The outlook for Congressional productivity, particularly on annual appropriations, is uncertain. On March 12, the House and Senate Sergeant at Arms directed the Capitol, as well as the House and Senate Office Buildings to be closed to the public and many Congressional offices have moved to working remotely.

It is too early to tell how the pandemic will affect science funding next year, let alone federal research support this year (check out the next section on how federal agencies are responding to the coronavirus). The COVID-19 crisis coupled with the upcoming Presidential election all but guarantees that fiscal year 2021 will begin on October 1 under a cloud of uncertainty and very likely a continuing resolution.

Federal Agencies

Federal research agencies such as the National Science Foundation (NSF) and the National Institutes of Health (NIH) have released a series of informational documents and Frequently Asked Questions (FAQ) about the COVID-19 pandemic and how it affects daily research functions at those agencies.

The NIH FAQ includes links to the most recent information available about how the epidemic will affect practices for existing research awards, affect future awards, how NIH can assist funded researchers with sunk costs for travel or conference fees, and how to best impose isolation in larger research institutions.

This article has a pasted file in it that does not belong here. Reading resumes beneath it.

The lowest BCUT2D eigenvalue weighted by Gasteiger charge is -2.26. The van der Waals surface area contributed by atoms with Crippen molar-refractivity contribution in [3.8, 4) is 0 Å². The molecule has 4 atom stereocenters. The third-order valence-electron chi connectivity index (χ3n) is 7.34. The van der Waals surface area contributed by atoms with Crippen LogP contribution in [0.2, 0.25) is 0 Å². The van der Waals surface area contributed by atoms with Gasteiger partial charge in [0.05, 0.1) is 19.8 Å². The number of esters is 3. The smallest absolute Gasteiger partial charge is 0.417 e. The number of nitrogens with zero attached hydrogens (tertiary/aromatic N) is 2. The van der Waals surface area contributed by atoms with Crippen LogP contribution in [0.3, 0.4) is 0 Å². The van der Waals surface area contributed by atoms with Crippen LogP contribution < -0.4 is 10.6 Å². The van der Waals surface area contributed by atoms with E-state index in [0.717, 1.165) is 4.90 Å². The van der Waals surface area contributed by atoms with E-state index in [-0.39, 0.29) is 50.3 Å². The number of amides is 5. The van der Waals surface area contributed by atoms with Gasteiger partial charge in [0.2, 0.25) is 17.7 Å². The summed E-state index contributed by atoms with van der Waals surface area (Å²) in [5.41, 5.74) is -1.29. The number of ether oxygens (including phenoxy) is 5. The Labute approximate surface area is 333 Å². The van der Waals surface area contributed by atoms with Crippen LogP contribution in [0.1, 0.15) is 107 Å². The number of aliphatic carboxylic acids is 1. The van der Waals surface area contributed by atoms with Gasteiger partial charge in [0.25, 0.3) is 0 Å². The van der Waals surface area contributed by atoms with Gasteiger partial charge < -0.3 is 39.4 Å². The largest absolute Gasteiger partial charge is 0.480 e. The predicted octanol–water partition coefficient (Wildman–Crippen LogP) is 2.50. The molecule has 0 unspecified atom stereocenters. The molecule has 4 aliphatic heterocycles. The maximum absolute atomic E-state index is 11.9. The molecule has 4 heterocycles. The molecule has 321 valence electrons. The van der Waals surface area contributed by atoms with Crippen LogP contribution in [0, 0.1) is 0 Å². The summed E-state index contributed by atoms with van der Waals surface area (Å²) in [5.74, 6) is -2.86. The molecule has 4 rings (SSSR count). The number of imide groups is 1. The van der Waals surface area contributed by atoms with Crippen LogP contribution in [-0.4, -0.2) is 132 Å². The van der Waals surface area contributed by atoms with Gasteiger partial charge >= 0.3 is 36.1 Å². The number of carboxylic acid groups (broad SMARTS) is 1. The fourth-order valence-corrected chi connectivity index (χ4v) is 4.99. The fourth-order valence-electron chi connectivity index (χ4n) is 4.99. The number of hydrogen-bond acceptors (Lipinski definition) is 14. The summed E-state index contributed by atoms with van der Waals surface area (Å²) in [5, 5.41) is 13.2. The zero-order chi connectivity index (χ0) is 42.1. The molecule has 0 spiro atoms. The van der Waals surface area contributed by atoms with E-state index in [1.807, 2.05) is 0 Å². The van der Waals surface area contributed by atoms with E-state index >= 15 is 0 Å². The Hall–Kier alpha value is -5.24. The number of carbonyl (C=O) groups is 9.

The NSF FAQ offers similar information about changes to research practices, but also includes several pieces of information about coronavirus research funding opportunities. NSF has released a Dear Colleague Letter providing guidance on submitting research proposals seeking to treat or prevent the spread of the COVID-19 coronavirus. The NSF Dear Colleague Letter states that research proposals related to COVID-19 may be submitted through existing funding opportunities at NSF, but also invites submissions through the Rapid Response Research (RAPID) funding mechanism for quick-response and time-sensitive events. The NSF FAQ offers additional information about the logistics and special considerations of these coronavirus research proposals. The Dear Colleague Letter and more information about RAPID is available on the NSF website.

Useful Resources

General COVID-19 Resources:

University/Educator Resources: